A rectangular slot 25 is provided through each link 11 to 15 (FIG. 4), spaced from opening 22 and along the longitudinal central axis of each link 11 to 15. A raised portion 26 (FIG. 4) having a central hole 27 is also provided in each link 11 to 15 spaced from opening 25 and along the longitudinal central axis of each link 11 to 15. Hole 27 is adapted to receive therein diameter of the lower tapered end 30 of gem stone 23 with the diameter of hole 27 being related to the diameter of stone 23 adjacent tapered end 30 to firmly grasp the same. As seen in FIG. 2, the hole 27 and raised portion 26 act as an elevated platform to support the gem stone 23 in position. The hole 27 and raised portion 26 in FIG. 5 may be formed by pushing downwardly with die 100 (FIG. 10) on the main body portion 17 punching hole 27 therein and forming a volcano-like configuration (FIG. 2) with the material of main body portion 17 forming a snug crown conforming to the base 30 of the stone 23 and holding it in place. This "lifts" the stone 23 slightly providing a support base for the stone 23 and allows light to enter into link 11 surrounding the base 30 (FIG. 2) of the stone 23 thereby showing the brilliance of stone 23. Rectangular cutout areas, as 31, 32 (FIG. 4), may be provided on each side of link 11 adjacent hole 27.

In assembly of one link to another, one of the links, such as link 11 in FIG. 6, is bent, either manually or by a precision die. The assembler then pinches the setting 11 with one thumb and an index finger on adjacent sides of setting 11 bringing ends 18, 19 together (as indicated by arrow 28 in FIG. 9). At the same time, stone 23 is inserted into opening 22 (FIG. 9--see arrow 29) and, at final assembly, prongs 24 (FIG. 2) hold stone 23 in opening 22, the base 30 of stone 23 (which may be pointed as shown) entering opening 27, the concave raised portion 26 surrounding the base 30 of stone 23 and retaining it in the installed position shown in FIG. 2.

One link is connected to another by the foregoing bending and assembly of stone 23 in link 11 and the joining together of ends 18, 19. These ends 18, 19 (FIG. 7) of one link, such as link 12, are inserted into the female opening 25 at an angle of about 90 vertically of an adjacent link, such as link 11, with the longitudinal axis of elongated parts 21 extending in the same direction as the longitudinal axis of opening 25 as seen in FIG. 7. The ends 18, 19, once through opening 25 (see FIG. 8), are then turned another 90 horizontally as seen in FIG. 9 and indicated by arrow 33. Of course, another stone 23 is assembled into link 12 as heretofore mentioned. The final assembled position of links 11 to 15 is shown in FIGS. 1 to 3. The dotted lines in FIGS. 1 and 3 indicated the location of the mating ends 18, 19 across each opening 25 and internally of each bent link 11 to 15.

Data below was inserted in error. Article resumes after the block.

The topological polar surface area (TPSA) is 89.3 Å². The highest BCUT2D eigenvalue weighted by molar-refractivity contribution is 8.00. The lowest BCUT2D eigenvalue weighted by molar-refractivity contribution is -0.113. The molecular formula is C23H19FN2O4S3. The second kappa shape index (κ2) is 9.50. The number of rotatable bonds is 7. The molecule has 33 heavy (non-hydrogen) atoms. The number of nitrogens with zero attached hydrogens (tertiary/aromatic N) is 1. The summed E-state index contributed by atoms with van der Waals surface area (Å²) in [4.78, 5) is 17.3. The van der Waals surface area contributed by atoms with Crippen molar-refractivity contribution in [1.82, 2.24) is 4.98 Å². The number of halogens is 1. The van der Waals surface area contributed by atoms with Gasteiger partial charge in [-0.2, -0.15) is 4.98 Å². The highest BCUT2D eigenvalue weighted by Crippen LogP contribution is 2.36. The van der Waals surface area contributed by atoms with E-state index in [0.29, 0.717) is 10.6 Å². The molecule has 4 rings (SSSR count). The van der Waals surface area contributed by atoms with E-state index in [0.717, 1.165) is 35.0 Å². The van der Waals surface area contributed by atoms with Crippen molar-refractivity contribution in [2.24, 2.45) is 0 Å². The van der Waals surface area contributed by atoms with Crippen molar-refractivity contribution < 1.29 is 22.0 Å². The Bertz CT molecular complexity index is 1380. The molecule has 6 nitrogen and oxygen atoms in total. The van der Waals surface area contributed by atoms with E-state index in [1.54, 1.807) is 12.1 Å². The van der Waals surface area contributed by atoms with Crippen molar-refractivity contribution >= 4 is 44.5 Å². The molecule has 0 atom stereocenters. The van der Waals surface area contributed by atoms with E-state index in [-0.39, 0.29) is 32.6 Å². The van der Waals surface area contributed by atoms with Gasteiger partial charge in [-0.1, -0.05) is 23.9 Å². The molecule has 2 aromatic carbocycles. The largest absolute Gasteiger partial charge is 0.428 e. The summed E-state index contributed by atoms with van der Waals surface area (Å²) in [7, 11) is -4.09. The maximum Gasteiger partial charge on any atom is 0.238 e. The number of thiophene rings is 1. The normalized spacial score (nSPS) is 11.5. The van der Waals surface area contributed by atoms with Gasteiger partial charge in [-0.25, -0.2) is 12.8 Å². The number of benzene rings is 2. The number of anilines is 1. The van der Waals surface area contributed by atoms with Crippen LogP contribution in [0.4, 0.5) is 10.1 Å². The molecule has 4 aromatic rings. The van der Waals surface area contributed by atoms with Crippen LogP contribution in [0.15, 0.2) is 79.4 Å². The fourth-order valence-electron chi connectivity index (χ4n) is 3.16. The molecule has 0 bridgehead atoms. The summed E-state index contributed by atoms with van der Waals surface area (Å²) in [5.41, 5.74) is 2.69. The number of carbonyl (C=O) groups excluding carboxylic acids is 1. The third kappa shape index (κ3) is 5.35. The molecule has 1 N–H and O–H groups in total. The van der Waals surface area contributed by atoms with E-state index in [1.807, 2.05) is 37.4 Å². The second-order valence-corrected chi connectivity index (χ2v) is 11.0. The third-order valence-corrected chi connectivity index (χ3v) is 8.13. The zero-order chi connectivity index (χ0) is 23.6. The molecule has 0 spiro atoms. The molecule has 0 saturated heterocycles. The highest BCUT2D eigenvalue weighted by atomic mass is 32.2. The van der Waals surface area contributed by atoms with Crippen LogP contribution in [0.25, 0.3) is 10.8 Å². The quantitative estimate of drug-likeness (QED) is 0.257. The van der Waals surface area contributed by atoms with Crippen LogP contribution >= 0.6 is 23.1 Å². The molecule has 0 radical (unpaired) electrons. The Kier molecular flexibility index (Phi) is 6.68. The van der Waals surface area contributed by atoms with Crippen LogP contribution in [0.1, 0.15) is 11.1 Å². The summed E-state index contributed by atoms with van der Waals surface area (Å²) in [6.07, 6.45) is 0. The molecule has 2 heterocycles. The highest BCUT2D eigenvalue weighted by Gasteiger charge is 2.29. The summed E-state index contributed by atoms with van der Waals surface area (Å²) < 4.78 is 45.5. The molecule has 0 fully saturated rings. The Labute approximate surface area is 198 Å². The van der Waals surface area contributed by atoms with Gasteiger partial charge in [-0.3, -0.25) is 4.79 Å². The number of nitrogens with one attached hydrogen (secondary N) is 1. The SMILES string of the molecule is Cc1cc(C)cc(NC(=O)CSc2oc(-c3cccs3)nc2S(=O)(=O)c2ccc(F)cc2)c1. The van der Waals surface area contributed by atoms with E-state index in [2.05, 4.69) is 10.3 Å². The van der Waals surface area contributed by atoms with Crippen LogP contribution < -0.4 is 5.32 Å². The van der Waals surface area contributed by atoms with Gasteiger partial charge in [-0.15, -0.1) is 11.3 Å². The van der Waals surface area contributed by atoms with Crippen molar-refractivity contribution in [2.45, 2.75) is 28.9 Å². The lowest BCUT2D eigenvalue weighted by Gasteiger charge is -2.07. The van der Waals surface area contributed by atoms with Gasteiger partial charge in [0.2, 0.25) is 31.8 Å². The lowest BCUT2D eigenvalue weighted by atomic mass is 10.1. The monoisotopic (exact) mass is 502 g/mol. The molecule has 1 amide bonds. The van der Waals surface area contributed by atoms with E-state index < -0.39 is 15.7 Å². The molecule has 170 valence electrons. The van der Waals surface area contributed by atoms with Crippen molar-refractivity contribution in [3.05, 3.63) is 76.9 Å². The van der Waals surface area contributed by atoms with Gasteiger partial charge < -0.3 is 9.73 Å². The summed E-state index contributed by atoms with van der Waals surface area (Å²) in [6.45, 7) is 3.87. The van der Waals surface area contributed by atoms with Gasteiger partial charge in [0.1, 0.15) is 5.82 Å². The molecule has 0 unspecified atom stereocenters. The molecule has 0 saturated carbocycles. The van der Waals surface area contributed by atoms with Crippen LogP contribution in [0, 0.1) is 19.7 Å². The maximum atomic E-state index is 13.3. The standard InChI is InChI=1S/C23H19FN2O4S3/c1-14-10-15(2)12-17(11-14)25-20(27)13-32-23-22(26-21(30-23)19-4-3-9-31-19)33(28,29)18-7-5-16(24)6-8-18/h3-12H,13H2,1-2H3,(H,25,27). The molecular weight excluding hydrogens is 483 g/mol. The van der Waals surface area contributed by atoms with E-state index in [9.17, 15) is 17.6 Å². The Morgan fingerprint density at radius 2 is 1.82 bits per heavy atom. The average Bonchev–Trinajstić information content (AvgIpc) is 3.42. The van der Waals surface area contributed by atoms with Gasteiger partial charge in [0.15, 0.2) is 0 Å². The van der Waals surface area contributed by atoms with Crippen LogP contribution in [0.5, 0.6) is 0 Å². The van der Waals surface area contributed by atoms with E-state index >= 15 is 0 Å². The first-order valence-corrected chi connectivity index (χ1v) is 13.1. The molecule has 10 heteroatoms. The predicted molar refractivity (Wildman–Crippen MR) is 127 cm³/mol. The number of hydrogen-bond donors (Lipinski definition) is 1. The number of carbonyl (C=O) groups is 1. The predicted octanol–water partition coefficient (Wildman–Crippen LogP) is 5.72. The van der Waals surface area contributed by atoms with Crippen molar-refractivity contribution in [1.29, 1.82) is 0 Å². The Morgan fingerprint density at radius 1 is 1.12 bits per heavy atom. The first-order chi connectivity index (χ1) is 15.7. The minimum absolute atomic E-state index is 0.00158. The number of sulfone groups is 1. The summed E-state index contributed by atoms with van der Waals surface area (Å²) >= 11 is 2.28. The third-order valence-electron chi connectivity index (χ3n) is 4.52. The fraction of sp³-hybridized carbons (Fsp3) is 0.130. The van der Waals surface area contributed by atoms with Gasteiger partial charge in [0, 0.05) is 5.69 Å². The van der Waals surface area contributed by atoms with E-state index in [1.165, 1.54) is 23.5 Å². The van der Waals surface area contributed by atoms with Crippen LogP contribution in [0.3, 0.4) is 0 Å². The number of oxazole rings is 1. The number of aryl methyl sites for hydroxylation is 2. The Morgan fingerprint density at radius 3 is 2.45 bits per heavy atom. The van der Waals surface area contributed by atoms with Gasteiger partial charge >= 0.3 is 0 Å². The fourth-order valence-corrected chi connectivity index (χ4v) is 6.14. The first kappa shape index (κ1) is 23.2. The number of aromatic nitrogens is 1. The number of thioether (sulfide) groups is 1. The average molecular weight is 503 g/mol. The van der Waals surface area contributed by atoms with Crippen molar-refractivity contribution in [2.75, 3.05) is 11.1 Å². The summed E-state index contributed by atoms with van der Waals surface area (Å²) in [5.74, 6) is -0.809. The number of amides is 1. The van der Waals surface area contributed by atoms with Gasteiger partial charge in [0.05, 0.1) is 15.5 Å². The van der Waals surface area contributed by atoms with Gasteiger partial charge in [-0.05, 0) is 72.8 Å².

It can be seen that there is disclosed a unique setting and method for forming the same. The invention can be used to set precious, semiprecious, and synthetic gem stones and the links may be formed of any suitable materials, particularly precious or semiprecious metals. Such links can be precision cut using progressive dies. A minimal amount of labor and material is necessary resulting in substantial cost savings. The opening 22 is embossed or rimmed so that the stone 23 is set that much more securely as the embossment fits snugly over the top edge of the stone, slightly overlapping onto the stone, so it acts as a security measure if a prong 24 were to break. The diameter of opening 22 is such that it is exactly the same as the overall diameter of stone 23 so there is no gap or room for play. The tip 30 of stone 23 fits securely into hole 27. The diameter of hole 27 conforms to the diameter of stone 23 adjacent tip 30. Raised portion or crown 26 firmly grasps the bottom of stone 23 with utmost precision and acts as an elevated platform as to give a slight lift to the stone so that the stone does not come into contact with the wearer's skin. The elevated platform, in addition to all of the above, also raises the stone 23 to allow more light to filter into the area below the stone which will give the stone a brighter and clearer sparkle. A crown fits snugly around the base of the stone giving the gem additional security.